Women And Revolution

Essay by PaperNerd ContributorHigh School, 11th grade May 2001

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During the American Revolution, the role of women seemed to be limited to domestic chores; however, many colonial females contributed to the American fight for liberty and freedom not only at home but in various others ways as well. The importance of these women was not limited by eighteenth century society's rules which seemed to have men as the head of the household and women in a supporting role. Only men at the time had the right to vote, own land, and hold public office. Married women had few legal rights. Still, "At home, women boycotted British goods, sewed uniforms, and raised funds for the Continental army. On the front lines women spied and nursed the wounded. In Philadelphia, New York, and Boston, they published newspapers, and rallied in the streets. On the frontier, armed with pitchforks and shovels, they helped defend cabins and forts. All over the thirteen colonies, they grieved over fallen brothers fathers, sons, and husbands."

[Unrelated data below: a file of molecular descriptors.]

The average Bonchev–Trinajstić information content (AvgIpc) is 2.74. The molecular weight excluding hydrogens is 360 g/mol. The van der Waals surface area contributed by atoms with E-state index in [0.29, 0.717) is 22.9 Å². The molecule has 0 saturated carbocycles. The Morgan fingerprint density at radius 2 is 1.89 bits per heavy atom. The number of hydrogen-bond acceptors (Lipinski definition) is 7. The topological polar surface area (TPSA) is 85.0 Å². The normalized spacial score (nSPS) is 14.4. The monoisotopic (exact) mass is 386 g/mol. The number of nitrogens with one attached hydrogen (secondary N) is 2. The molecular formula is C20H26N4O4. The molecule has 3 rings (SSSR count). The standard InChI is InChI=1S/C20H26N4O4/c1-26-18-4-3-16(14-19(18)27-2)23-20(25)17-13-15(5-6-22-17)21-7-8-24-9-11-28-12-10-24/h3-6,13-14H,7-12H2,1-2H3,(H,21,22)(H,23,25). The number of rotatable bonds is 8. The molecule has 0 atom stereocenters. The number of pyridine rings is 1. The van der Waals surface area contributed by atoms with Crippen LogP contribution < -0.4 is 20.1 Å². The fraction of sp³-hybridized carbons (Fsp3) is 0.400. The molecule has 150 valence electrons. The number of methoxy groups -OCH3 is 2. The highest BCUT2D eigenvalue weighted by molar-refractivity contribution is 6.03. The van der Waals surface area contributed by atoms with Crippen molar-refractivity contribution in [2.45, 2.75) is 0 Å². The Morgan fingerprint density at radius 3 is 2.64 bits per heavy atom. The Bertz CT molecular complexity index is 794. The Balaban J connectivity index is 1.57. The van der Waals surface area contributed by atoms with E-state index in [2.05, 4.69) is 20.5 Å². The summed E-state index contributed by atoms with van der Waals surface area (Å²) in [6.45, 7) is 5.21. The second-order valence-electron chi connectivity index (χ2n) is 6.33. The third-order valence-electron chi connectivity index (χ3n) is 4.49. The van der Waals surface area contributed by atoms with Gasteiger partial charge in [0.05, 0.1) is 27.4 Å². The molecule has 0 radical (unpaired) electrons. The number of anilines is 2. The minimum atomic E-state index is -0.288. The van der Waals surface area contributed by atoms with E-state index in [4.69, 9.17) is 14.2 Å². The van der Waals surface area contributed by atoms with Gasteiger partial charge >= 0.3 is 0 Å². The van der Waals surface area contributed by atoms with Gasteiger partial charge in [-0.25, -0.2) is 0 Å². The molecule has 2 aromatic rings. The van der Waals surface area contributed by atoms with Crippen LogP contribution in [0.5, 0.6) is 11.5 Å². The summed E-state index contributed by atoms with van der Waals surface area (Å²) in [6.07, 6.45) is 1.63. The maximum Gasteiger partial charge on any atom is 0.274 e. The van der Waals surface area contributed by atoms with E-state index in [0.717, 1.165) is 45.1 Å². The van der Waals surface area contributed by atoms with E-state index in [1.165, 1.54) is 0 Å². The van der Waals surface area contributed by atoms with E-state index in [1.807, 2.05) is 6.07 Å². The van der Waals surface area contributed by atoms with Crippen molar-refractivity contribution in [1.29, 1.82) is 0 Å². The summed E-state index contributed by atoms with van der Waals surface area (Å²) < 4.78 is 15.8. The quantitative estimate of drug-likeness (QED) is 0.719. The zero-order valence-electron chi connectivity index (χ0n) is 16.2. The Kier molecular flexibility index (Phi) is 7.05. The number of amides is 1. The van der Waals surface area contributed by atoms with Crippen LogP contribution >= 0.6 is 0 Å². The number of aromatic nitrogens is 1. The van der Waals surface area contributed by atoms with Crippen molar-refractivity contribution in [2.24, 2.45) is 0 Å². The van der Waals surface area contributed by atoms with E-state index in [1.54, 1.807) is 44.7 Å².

1 Women's roles did lie mostly at home. Colonial women were in charge of feeding the family, making clothing and other household necessities, which included candles and soap, cleaning, and caring for the children. Also, "Women who were left alone were forced by necessity to make decisions that had been left to their husband. As troops occupied many areas many families fled to relatives, adding extra burdens households. In many areas women were forced to quarter troops."2 The boycotts on British goods also increased the demand for women to continue making household products that before could have been cheaply bought such as cloth and tea. Women at home also sewed flags and tore sheets into bandages for the Continental army's use.

Many people would be surprised to know how many colonial women did their part to help their cause outside the...